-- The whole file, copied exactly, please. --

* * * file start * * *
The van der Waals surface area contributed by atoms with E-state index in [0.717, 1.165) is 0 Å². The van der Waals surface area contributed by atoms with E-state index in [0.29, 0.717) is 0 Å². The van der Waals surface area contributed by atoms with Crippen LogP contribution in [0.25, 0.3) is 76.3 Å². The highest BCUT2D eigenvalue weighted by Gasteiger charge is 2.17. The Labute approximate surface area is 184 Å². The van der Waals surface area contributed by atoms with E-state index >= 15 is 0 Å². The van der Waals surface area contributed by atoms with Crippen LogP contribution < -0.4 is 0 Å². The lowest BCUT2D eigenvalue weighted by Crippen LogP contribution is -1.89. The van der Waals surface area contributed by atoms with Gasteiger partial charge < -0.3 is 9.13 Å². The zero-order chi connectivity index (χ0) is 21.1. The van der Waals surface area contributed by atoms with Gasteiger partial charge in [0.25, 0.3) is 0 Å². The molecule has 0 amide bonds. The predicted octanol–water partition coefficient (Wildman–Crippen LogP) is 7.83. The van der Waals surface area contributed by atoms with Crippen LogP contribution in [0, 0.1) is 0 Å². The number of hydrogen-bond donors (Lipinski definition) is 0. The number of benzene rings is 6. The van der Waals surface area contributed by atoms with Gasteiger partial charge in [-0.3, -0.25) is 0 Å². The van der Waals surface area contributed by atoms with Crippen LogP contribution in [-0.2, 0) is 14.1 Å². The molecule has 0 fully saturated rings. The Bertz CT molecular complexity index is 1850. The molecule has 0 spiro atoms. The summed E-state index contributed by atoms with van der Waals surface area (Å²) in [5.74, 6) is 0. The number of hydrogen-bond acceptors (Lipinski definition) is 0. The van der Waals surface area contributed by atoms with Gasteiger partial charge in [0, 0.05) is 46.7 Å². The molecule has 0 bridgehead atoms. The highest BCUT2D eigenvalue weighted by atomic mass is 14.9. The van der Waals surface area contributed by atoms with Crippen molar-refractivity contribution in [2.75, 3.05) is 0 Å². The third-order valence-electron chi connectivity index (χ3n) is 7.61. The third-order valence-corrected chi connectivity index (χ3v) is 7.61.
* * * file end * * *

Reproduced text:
The van der Waals surface area contributed by atoms with E-state index in [0.717, 1.165) is 0 Å². The van der Waals surface area contributed by atoms with E-state index in [0.29, 0.717) is 0 Å². The van der Waals surface area contributed by atoms with Crippen LogP contribution in [0.25, 0.3) is 76.3 Å². The highest BCUT2D eigenvalue weighted by Gasteiger charge is 2.17. The Labute approximate surface area is 184 Å². The van der Waals surface area contributed by atoms with E-state index >= 15 is 0 Å². The van der Waals surface area contributed by atoms with Crippen LogP contribution < -0.4 is 0 Å². The lowest BCUT2D eigenvalue weighted by Crippen LogP contribution is -1.89. The van der Waals surface area contributed by atoms with Gasteiger partial charge < -0.3 is 9.13 Å². The zero-order chi connectivity index (χ0) is 21.1. The van der Waals surface area contributed by atoms with Gasteiger partial charge in [0.25, 0.3) is 0 Å². The molecule has 0 amide bonds. The predicted octanol–water partition coefficient (Wildman–Crippen LogP) is 7.83. The van der Waals surface area contributed by atoms with Crippen LogP contribution in [0, 0.1) is 0 Å². The number of hydrogen-bond donors (Lipinski definition) is 0. The number of benzene rings is 6. The van der Waals surface area contributed by atoms with Gasteiger partial charge in [-0.3, -0.25) is 0 Å². The van der Waals surface area contributed by atoms with Crippen LogP contribution in [-0.2, 0) is 14.1 Å². The molecule has 0 fully saturated rings. The Bertz CT molecular complexity index is 1850. The molecule has 0 spiro atoms. The summed E-state index contributed by atoms with van der Waals surface area (Å²) in [5.74, 6) is 0. The number of hydrogen-bond acceptors (Lipinski definition) is 0. The van der Waals surface area contributed by atoms with Gasteiger partial charge in [0, 0.05) is 46.7 Å². The molecule has 0 bridgehead atoms. The highest BCUT2D eigenvalue weighted by atomic mass is 14.9. The van der Waals surface area contributed by atoms with Crippen molar-refractivity contribution in [2.75, 3.05) is 0 Å². The third-order valence-electron chi connectivity index (χ3n) is 7.61. The third-order valence-corrected chi connectivity index (χ3v) is 7.61.